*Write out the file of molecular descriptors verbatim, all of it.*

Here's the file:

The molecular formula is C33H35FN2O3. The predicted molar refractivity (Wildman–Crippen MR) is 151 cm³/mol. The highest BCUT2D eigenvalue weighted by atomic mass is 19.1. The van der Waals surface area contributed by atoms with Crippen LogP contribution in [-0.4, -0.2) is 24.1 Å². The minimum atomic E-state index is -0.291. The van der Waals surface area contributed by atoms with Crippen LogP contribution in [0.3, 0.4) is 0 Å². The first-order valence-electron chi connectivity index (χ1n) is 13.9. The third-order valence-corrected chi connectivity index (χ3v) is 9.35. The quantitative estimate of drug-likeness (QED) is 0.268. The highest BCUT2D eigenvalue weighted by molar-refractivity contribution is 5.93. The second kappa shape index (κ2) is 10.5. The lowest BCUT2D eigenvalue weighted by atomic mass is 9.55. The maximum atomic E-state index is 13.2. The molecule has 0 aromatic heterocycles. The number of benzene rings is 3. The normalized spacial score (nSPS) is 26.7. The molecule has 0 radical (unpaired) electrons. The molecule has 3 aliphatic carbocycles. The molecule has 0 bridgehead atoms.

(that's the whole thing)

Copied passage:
The molecular formula is C33H35FN2O3. The predicted molar refractivity (Wildman–Crippen MR) is 151 cm³/mol. The highest BCUT2D eigenvalue weighted by atomic mass is 19.1. The van der Waals surface area contributed by atoms with Crippen LogP contribution in [-0.4, -0.2) is 24.1 Å². The minimum atomic E-state index is -0.291. The van der Waals surface area contributed by atoms with Crippen LogP contribution in [0.3, 0.4) is 0 Å². The first-order valence-electron chi connectivity index (χ1n) is 13.9. The third-order valence-corrected chi connectivity index (χ3v) is 9.35. The quantitative estimate of drug-likeness (QED) is 0.268. The highest BCUT2D eigenvalue weighted by molar-refractivity contribution is 5.93. The second kappa shape index (κ2) is 10.5. The lowest BCUT2D eigenvalue weighted by atomic mass is 9.55. The maximum atomic E-state index is 13.2. The molecule has 0 aromatic heterocycles. The number of benzene rings is 3. The normalized spacial score (nSPS) is 26.7. The molecule has 0 radical (unpaired) electrons. The molecule has 3 aliphatic carbocycles. The molecule has 0 bridgehead atoms.